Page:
A year ago, I wrote a blog post about Conversational Commerce, the emergence of messaging apps as a major communication channel, hotly tipped to be the next revolution in consumer convenience. A year later, how has this trend developed?
In August 2017, there was great global variation in the use of chatbots for ordering products and services. In Brazil, 52 percent of consumers had used a chatbot to order a taxi, while in the U.S. the number was 10 percent, and in Sweden just 3 percent.
Last month, IGT’s trendspotting partner, Foresight Factory, measured worldwide social media commentary on chatbots and discovered that while overall sentiment is largely neutral, many consumers are now comfortable with artificial intelligence (AI)-powered chatbot services.
In the last year, many brands have launched conversational commerce services, powered by AI chatbots, through messenger apps. A 2018 Business Insider Intelligence research report on messaging apps notes that the four top messaging apps (WhatsApp, Facebook Messenger, WeChat, and Viber) have grown to about 4.1 billion monthly active users, surpassing the number of users of the four largest social networks, including Facebook and Twitter.1 Given that, messaging provides a lot of potential customers.
Jetstar, one of Asia’s fastest growing airline brands, has launched its virtual assistant on Facebook messenger, and updated its capabilities to include adding baggage to bookings. The new service has cut response times significantly and reduced the number of customers contacting the airline by phone.
SnapTravel lets users find and book hotel rooms via Facebook Messenger, using both AI and humans. The chatbot answers simpler questions around pricing and availability, but agents are on hand should the user have more complex questions, such as what would happen if you booked a non-refundable hotel, but your flight gets cancelled due to weather. The human agents are also able to call a hotel on your behalf, and SnapTravel even claims to try to negotiate a free upgrade for you the day before your arrival.
Charities have been particularly active in using chatbots, both to identify those potentially in need of charitable support, and to drive donations.
The Singapore Red Cross (SRC) has developed a Facebook messenger chatbot called Ella. Ella is designed to communicate and connect with senior citizens living alone in Singapore. It messages the community on a daily basis to check on their mood and remind them to take their medication. If the users respond, “I’m not okay,” Ella automatically sends an email alert to SRC, so volunteers can reach them instantly. The chatbot also allows users to sign up as volunteers for Home Monitoring and Eldercare, SRC’s social and wellness program. Preetham Venkky, director at KRDS Singapore, a digital agency that helped develop Ella, said, “The Singapore Red Cross has been instrumental in assisting the community of citizens in Singapore that need special assistance. Ella was designed with a simple user interface to deliver its objective of lending a helpful hand at all times. We are positive that this will have a considerable impact on assisting this community in Singapore.”2
AI-driven finance chatbot Cleo markets itself as a replacement for consumer banking apps. In January 2018, Cleo added a feature for donating to affiliated charities – currently Toynbee Hall and The Money Charity – with one click. The bot is targeted at Millennials and assists users in saving a flexible amount each month. Through the new one-click feature, users are now invited to donate a percentage of this saving each month.3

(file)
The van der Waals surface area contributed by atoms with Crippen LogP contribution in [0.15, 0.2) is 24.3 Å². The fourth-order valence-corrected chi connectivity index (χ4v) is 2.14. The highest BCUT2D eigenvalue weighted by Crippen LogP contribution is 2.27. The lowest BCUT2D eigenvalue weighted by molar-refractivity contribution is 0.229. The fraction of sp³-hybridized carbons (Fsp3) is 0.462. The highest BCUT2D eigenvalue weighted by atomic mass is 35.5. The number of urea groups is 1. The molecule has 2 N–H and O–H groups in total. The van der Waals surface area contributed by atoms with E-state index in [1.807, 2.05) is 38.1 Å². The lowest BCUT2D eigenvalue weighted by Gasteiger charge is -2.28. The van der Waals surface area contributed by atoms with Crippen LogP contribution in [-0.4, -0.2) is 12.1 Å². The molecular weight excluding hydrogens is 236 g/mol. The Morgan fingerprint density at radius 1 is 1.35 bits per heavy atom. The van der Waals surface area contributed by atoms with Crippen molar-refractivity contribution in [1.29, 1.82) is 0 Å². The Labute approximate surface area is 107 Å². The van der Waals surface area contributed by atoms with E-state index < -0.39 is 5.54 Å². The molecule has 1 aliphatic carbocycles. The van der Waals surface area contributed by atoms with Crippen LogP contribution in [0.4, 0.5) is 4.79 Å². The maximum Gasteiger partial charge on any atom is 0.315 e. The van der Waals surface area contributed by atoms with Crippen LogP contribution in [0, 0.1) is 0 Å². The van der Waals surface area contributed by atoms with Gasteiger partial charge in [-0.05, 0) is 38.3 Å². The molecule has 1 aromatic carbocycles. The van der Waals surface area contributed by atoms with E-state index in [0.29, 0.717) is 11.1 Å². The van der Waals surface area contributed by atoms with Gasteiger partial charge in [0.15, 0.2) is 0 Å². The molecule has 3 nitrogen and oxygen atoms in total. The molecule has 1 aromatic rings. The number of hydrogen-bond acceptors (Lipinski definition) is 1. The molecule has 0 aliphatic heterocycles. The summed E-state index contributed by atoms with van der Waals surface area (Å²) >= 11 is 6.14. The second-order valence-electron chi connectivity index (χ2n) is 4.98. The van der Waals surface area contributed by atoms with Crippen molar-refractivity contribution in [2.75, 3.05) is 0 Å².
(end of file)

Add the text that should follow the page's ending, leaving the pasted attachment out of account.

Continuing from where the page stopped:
To date, few lotteries have developed chatbot technologies. Among those who have, Austrian Lotteries launched “Lotti” in 2017, a chatbot who answers player questions about Lotto, EuroMillions and Joker games on Facebook messenger. Lotti can check whether a ticket has won, give current jackpots and the last ten draw results, and can generate Lotto and EuroMillions quick picks via Amazon Alexa.
Française des Jeux offers bettors the ability to search and create bets in natural (human) language during a conversation with their chatbot. Initially limited to football and simple bets, the chatbot creates bets and presents them as a QR code, then geolocates the user and offers locations nearby where the bet can be placed.
Foresight Factory also sees a clear opportunity for lotteries to use chatbots to reach players cost-effectively, with inspiring content about lottery fund beneficiaries. Storytelling, including photographs and videos about the positive impact of lottery donations, can help players feel more involved and see the importance of their contributions to the lives of beneficiaries.
Chatbot-based campaigns, integrated with the major messaging platforms, will become a key tool for lotteries to provide a degree of immersion for their players, and as technology progresses, this tactic will spread to full virtual reality experiences that let players really see through the eyes of lottery funding beneficiaries. From there, the “Play now” button is the logical next step.
1 Source: Smith, J. (2018, April 4). The Messaging Apps Report. https://www.businessinsider.com/messaging-apps-report-2018-4
2 Source: Tan, J. (2017, September 25). Singapore Red Cross unveils “Ella” chatbot to help the elderly living alone. https://www.marketing-interactive.com/singapore-red-cross-unveils-ella-chatbot-to-help-the-elderly-living-alone/
3 Source: Foresight Factory, August 2018
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